JENNY MACKLIN: Well, let’s wait and see. Apparently Mr Abbott is going to have more to say tomorrow. I would say to him tonight, do the right thing by people with disability, support the increase in the Medicare levy. We’ll put the legislation in straightaway. He should support it.

TONY JONES: Can I put it to you that people with disability who’ve been waiting for many years for this legislation might well say to you right now, why don’t you put it to Parliament, regardless or not of whether Tony Abbott and the Coalition agree to this legislation?

JENNY MACKLIN: Well I think people with disability want to know that this is going to be supported right across the Parliament. That’s what happened when we put the DisabilityCare legislation into the Parliament in March. It was supported right across the Parliament and people with disability were very pleased about that. Now they want a bipartisan approach to the money raising, they want to know that Tony Abbott will support this increase in the Medicare levy.

TONY JONES: If it goes through Parliament, he’d have to rescind it in Parliament if he came to government. So the point is you’ve got one way of guaranteeing this legislation going through and that’s to put it through yourself. Won’t a lot of people with disabilities be expecting you to do exactly that, what you’ve been promising to do all this time?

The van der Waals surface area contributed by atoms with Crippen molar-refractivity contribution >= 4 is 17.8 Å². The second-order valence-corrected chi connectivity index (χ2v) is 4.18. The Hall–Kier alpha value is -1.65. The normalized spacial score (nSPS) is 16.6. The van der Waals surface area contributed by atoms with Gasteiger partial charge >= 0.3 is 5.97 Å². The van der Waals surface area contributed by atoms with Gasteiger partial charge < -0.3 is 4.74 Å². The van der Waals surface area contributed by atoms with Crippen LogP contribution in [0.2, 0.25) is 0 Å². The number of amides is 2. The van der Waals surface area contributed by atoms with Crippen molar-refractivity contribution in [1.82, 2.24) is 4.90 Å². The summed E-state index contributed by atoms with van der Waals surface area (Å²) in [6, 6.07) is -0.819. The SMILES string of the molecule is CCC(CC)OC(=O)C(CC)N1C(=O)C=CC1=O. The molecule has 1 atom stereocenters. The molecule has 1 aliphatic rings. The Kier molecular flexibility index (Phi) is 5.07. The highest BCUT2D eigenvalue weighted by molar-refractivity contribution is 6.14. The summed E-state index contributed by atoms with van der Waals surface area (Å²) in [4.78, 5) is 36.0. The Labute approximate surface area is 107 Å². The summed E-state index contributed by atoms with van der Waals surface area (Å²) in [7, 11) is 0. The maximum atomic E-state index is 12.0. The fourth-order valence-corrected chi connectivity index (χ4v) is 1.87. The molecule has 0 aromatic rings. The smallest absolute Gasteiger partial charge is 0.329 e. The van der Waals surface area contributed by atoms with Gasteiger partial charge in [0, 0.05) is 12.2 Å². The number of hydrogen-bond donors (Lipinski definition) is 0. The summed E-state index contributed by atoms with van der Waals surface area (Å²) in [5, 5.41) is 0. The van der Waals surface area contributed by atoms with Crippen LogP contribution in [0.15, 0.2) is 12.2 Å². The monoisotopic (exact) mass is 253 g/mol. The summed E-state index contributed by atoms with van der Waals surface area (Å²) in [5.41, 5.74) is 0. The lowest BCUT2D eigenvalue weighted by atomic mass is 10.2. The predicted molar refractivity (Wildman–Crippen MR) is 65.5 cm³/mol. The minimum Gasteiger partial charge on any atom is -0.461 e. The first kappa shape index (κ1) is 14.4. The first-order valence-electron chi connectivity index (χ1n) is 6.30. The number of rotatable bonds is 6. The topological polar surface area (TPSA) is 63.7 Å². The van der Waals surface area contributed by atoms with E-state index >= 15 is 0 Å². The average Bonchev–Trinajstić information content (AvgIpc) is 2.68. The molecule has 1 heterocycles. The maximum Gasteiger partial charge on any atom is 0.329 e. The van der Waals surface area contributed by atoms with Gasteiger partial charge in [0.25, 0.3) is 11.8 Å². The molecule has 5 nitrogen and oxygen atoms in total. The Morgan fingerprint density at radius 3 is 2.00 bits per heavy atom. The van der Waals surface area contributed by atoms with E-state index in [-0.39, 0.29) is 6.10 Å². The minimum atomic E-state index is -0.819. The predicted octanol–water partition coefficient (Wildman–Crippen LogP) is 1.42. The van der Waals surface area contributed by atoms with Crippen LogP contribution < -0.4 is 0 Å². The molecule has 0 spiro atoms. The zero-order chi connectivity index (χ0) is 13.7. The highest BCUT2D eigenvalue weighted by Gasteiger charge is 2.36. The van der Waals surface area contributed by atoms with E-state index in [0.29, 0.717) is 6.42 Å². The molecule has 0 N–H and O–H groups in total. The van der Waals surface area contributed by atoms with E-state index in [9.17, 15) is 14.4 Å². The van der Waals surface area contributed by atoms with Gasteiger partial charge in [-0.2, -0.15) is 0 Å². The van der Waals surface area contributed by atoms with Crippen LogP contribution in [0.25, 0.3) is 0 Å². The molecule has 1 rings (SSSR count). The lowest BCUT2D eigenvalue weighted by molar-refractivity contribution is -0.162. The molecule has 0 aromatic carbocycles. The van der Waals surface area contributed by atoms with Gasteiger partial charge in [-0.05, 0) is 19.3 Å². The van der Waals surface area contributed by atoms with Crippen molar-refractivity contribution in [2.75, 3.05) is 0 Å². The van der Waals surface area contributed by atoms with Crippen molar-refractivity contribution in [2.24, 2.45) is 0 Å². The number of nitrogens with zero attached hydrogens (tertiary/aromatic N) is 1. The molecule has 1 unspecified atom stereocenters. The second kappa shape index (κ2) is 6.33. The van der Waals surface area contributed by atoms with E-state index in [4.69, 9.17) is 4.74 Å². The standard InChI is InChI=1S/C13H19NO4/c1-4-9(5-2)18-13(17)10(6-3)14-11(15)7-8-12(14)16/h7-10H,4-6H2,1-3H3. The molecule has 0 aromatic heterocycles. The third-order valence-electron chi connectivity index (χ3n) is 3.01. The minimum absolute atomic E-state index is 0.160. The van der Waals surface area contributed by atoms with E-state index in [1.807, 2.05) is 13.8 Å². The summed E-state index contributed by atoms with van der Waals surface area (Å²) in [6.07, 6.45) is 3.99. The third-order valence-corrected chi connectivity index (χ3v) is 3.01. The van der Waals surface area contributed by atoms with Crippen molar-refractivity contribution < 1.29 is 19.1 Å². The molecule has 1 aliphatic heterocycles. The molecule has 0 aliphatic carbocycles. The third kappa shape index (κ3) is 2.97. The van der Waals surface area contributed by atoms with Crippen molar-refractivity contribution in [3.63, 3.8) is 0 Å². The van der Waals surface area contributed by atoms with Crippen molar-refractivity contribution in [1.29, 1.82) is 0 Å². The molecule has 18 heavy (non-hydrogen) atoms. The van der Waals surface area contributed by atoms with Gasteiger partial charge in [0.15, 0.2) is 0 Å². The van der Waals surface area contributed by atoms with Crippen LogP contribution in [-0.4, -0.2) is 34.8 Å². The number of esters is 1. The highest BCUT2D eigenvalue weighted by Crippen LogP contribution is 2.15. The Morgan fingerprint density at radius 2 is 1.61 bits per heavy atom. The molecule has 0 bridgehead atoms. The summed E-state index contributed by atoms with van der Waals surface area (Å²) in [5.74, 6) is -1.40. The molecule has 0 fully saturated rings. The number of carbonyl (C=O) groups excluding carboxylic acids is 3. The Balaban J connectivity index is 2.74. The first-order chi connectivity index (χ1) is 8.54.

JENNY MACKLIN: Well we’ve made clear what our position is. We will have an increase to the Medicare levy. What Tony Abbott hasn’t done is made clear what his position is. He won’t say …

TONY JONES: …no, but with all due respect, you’ve made this point, but with all due respect, you haven’t made your position clear.

JENNY MACKLIN: Yes we have.

TONY JONES: No you haven’t explained whether or not if Tony Abbott says no you’ll put it through the Parliament.

JENNY MACKLIN: Well that’s a hypothetical. Hopefully by tomorrow we will know what his position is. If he says yes, that’s good, we’ll put it in straightaway and we’ll get it through the Parliament very quickly. If he says no, that Tony Abbott will not support an increase to the Medicare levy, then he needs to say how he will support DisabilityCare Australia. How will he fund it? What cuts will he put in place to fund this very, very important reform for people with disability?

TONY JONES: And I’ll put it to you again, would you agree that the only sure way to guarantee it goes through Parliament before the election and even after the election, that it goes through Parliament and is legislated is to do it yourself with the numbers that you’ve currently got?

JENNY MACKLIN: Well of course you know it’s a minority Parliament. Whether or not we would have the numbers on the floor of Parliament is another matter. But …